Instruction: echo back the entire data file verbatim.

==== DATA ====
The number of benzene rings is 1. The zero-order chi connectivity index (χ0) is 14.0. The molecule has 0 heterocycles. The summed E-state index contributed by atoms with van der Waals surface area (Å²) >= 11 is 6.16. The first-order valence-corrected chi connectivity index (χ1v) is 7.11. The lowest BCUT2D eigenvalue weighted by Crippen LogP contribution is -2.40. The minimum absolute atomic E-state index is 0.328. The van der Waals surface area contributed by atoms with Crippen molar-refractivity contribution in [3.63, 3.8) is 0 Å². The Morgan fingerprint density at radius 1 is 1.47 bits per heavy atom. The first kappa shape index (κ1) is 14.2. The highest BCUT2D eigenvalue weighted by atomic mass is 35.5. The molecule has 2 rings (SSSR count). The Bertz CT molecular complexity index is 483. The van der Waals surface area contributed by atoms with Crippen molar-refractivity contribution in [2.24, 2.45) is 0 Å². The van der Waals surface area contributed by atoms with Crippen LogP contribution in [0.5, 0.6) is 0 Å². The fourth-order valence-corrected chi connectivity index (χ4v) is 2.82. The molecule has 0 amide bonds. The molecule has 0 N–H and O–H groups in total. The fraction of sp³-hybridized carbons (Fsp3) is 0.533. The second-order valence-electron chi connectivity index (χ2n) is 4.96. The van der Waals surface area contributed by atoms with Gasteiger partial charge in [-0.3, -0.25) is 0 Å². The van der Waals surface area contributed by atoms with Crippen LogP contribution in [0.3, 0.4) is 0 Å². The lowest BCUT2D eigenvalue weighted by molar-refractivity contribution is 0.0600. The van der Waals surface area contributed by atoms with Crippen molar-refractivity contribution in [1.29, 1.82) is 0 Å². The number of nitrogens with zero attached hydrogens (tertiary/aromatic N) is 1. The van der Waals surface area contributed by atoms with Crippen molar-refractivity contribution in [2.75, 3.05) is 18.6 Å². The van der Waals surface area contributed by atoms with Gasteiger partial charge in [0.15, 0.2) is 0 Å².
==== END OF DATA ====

The number of benzene rings is 1. The zero-order chi connectivity index (χ0) is 14.0. The molecule has 0 heterocycles. The summed E-state index contributed by atoms with van der Waals surface area (Å²) >= 11 is 6.16. The first-order valence-corrected chi connectivity index (χ1v) is 7.11. The lowest BCUT2D eigenvalue weighted by Crippen LogP contribution is -2.40. The minimum absolute atomic E-state index is 0.328. The van der Waals surface area contributed by atoms with Crippen molar-refractivity contribution in [3.63, 3.8) is 0 Å². The Morgan fingerprint density at radius 1 is 1.47 bits per heavy atom. The first kappa shape index (κ1) is 14.2. The highest BCUT2D eigenvalue weighted by atomic mass is 35.5. The molecule has 2 rings (SSSR count). The Bertz CT molecular complexity index is 483. The van der Waals surface area contributed by atoms with Crippen molar-refractivity contribution in [2.24, 2.45) is 0 Å². The van der Waals surface area contributed by atoms with Crippen LogP contribution in [0.5, 0.6) is 0 Å². The fourth-order valence-corrected chi connectivity index (χ4v) is 2.82. The molecule has 0 amide bonds. The molecule has 0 N–H and O–H groups in total. The fraction of sp³-hybridized carbons (Fsp3) is 0.533. The second-order valence-electron chi connectivity index (χ2n) is 4.96. The van der Waals surface area contributed by atoms with Gasteiger partial charge in [-0.3, -0.25) is 0 Å². The van der Waals surface area contributed by atoms with Crippen LogP contribution in [0.3, 0.4) is 0 Å². The lowest BCUT2D eigenvalue weighted by molar-refractivity contribution is 0.0600. The van der Waals surface area contributed by atoms with Crippen molar-refractivity contribution in [1.29, 1.82) is 0 Å². The number of nitrogens with zero attached hydrogens (tertiary/aromatic N) is 1. The van der Waals surface area contributed by atoms with Crippen molar-refractivity contribution in [2.75, 3.05) is 18.6 Å². The van der Waals surface area contributed by atoms with Gasteiger partial charge in [0.15, 0.2) is 0 Å².